By LaKeshia Myers
As we gear up for spring election season, it should not be lost on us what is actually at stake. On the spring ballot, after you have cast your vote for county executive, county supervisor, school board members and mayor, a question will appear that asks whether or not you would support a tax-based increase for Milwaukee Public Schools (MPS). I know how I plan to vote–I plan on voting yes–but do you?
While scrolling through my timeline on social media, I have seen members of the public sharing their opinions about the Milwaukee Public Schools referendum. Some have questioned why a referendum is needed, others have championed the referendum and expressed their plans to support it, while others have espoused the notion that MPS “doesn’t deserve” an increase from property owners. If you are a regular reader of this column or a listener to local talk radio you will know that at my core I am a teacher and I believe this is as good a time as any to educate the general public about my decision to “say ‘yes’ to MPS”.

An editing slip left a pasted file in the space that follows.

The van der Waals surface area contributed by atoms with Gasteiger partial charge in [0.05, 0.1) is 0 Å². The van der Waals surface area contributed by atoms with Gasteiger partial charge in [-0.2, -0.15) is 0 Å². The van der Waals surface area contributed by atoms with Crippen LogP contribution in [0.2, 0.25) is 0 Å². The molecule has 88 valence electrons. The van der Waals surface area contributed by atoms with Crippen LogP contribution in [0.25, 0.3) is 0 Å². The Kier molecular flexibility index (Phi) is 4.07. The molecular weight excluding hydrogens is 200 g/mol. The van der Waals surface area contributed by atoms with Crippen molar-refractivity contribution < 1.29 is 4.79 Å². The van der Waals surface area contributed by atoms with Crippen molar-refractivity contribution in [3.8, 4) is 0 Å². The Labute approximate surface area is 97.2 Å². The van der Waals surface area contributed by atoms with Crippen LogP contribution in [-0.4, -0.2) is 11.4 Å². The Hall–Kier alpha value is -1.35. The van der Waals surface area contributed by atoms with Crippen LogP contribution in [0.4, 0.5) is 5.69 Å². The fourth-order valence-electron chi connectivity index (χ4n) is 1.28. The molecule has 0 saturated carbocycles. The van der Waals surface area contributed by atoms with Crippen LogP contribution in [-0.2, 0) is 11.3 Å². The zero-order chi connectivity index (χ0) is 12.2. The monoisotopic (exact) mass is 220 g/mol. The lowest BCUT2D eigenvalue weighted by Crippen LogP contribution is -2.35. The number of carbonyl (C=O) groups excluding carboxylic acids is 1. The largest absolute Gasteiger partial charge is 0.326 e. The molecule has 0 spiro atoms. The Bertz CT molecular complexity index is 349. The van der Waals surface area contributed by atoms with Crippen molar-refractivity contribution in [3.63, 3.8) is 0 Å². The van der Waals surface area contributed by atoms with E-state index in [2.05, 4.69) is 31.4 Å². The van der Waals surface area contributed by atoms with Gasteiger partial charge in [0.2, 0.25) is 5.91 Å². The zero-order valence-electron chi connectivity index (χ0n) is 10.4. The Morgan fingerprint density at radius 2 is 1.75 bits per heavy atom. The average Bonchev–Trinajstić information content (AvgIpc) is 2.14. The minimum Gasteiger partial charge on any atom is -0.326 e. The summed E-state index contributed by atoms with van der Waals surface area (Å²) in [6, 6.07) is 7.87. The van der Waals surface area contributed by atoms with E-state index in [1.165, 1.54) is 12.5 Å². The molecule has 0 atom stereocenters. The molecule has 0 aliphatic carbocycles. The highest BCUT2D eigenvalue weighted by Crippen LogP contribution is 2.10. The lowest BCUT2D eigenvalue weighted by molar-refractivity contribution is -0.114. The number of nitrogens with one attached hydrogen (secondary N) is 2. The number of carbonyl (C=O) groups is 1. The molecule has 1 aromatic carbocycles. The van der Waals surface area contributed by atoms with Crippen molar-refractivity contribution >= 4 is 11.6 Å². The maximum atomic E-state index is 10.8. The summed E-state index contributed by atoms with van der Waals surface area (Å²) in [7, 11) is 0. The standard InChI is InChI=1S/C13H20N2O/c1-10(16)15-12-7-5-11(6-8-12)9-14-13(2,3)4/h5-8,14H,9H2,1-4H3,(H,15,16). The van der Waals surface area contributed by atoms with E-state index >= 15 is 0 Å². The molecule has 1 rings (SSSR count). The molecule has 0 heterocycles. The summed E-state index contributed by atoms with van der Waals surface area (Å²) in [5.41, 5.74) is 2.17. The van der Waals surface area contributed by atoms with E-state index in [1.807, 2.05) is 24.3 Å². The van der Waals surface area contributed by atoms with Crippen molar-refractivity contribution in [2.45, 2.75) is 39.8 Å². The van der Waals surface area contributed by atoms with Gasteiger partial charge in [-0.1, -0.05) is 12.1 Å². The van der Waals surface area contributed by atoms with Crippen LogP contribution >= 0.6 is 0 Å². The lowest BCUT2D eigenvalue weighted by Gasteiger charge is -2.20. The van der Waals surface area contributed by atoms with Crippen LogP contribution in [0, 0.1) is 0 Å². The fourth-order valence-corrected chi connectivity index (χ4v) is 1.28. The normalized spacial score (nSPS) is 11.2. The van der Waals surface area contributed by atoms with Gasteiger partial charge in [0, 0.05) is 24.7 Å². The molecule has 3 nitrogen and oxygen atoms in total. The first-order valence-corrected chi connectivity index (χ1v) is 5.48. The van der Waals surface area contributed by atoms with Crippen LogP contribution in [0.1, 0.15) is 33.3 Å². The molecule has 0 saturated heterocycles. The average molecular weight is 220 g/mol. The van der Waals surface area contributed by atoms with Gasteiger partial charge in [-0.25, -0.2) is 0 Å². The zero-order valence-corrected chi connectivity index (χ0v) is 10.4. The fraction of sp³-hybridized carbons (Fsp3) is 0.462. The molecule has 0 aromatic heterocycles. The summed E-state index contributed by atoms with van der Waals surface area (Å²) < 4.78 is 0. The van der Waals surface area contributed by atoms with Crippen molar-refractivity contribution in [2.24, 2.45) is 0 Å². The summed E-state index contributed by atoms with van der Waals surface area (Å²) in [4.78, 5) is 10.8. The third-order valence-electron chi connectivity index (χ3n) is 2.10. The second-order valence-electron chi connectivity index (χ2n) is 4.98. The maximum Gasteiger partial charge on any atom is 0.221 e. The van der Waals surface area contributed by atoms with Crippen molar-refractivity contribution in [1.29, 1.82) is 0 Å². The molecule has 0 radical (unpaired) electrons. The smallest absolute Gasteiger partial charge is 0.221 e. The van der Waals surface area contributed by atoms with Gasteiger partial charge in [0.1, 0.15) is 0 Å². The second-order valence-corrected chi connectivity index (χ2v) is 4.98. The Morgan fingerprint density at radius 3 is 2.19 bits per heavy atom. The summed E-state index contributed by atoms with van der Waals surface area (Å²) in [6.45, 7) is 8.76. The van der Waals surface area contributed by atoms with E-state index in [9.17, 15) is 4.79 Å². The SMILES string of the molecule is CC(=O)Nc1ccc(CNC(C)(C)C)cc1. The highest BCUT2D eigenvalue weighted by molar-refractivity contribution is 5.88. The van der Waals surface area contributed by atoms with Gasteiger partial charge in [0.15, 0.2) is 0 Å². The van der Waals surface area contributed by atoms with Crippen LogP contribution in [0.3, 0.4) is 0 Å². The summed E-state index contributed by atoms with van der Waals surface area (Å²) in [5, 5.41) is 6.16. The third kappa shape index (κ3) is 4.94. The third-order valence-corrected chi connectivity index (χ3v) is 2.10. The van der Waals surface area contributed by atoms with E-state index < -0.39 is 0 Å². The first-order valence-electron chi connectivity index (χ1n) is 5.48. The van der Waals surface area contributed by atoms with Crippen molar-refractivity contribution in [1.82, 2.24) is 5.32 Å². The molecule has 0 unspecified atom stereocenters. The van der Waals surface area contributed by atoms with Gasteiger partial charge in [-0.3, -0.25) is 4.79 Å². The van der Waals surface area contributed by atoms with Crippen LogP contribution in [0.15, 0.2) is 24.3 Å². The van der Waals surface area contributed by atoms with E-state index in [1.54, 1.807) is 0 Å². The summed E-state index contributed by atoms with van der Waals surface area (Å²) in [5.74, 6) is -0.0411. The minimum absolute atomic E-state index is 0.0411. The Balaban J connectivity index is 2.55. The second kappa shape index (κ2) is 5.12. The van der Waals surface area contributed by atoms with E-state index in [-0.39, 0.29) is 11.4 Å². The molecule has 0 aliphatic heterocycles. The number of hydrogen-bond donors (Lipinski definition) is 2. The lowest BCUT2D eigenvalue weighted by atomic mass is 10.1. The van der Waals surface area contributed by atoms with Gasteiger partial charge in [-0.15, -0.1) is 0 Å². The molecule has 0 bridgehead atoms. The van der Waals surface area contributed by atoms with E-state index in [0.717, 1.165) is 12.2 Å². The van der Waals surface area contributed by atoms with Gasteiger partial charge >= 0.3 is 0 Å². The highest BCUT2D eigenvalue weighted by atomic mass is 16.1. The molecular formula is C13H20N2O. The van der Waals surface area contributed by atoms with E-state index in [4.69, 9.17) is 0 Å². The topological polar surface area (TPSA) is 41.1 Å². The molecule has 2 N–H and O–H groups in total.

First, Milwaukee Public Schools is the largest school district in our state. Having been established in 1846, it is also one of the oldest school districts; predating Wisconsin’s statehood in 1848. Currently serving over 75,000 students and employing nearly 10,000 staff members, it is one of the Milwaukee’s largest employers. As one of the largest employers, the district provides family supporting wages to its employees, as budget cuts have persisted over the last decade this has meant the district has had to consistently do more with less. This has translated into mass layoffs at the beginning of the last decade, rising class sizes, and employee hiring and salary freezes. While this was due primarily to steep cuts in the state’s education budget the effects still resound in classrooms today. It is not uncommon for students at all levels (but especially those in middle and high school where content-specific licensure is required) to experience a revolving door of substitute teachers or for principals to have multiple long-term substitutes serving in classrooms. This need is exacerbated at many central city schools where lower income families tend to live.